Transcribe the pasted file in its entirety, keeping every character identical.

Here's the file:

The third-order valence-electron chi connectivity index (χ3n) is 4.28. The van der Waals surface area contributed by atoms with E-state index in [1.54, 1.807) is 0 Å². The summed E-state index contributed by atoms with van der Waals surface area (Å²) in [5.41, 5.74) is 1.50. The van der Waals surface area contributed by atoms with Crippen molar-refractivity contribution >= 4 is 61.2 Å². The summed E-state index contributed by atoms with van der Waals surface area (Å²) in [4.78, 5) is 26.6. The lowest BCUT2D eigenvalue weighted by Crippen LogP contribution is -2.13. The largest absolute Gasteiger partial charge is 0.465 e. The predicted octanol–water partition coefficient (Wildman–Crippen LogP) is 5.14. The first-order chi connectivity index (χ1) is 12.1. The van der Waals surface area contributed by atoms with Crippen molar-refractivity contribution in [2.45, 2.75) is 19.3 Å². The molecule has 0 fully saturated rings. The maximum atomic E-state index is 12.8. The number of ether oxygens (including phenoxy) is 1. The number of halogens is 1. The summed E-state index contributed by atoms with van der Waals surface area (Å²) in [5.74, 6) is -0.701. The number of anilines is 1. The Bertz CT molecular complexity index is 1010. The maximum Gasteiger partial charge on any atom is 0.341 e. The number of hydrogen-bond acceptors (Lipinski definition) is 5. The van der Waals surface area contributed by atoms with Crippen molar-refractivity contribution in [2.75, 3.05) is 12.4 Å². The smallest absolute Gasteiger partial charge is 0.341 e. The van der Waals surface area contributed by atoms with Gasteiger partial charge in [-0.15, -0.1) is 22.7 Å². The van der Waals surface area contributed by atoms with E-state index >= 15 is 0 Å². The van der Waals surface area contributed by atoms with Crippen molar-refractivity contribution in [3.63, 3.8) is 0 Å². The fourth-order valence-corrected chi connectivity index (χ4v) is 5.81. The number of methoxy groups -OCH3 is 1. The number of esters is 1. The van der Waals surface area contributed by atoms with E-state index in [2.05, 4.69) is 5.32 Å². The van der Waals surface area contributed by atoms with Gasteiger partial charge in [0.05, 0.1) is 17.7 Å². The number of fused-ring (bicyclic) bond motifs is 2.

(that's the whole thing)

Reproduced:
The third-order valence-electron chi connectivity index (χ3n) is 4.28. The van der Waals surface area contributed by atoms with E-state index in [1.54, 1.807) is 0 Å². The summed E-state index contributed by atoms with van der Waals surface area (Å²) in [5.41, 5.74) is 1.50. The van der Waals surface area contributed by atoms with Crippen molar-refractivity contribution >= 4 is 61.2 Å². The summed E-state index contributed by atoms with van der Waals surface area (Å²) in [4.78, 5) is 26.6. The lowest BCUT2D eigenvalue weighted by Crippen LogP contribution is -2.13. The largest absolute Gasteiger partial charge is 0.465 e. The predicted octanol–water partition coefficient (Wildman–Crippen LogP) is 5.14. The first-order chi connectivity index (χ1) is 12.1. The van der Waals surface area contributed by atoms with Crippen molar-refractivity contribution in [2.45, 2.75) is 19.3 Å². The molecule has 0 fully saturated rings. The maximum atomic E-state index is 12.8. The number of ether oxygens (including phenoxy) is 1. The number of halogens is 1. The summed E-state index contributed by atoms with van der Waals surface area (Å²) in [5.74, 6) is -0.701. The number of anilines is 1. The Bertz CT molecular complexity index is 1010. The maximum Gasteiger partial charge on any atom is 0.341 e. The number of hydrogen-bond acceptors (Lipinski definition) is 5. The van der Waals surface area contributed by atoms with Crippen molar-refractivity contribution in [2.75, 3.05) is 12.4 Å². The smallest absolute Gasteiger partial charge is 0.341 e. The van der Waals surface area contributed by atoms with Gasteiger partial charge in [-0.15, -0.1) is 22.7 Å². The van der Waals surface area contributed by atoms with E-state index >= 15 is 0 Å². The van der Waals surface area contributed by atoms with Crippen molar-refractivity contribution in [3.63, 3.8) is 0 Å². The fourth-order valence-corrected chi connectivity index (χ4v) is 5.81. The number of methoxy groups -OCH3 is 1. The number of esters is 1. The van der Waals surface area contributed by atoms with E-state index in [2.05, 4.69) is 5.32 Å². The van der Waals surface area contributed by atoms with Gasteiger partial charge in [0.05, 0.1) is 17.7 Å². The number of fused-ring (bicyclic) bond motifs is 2.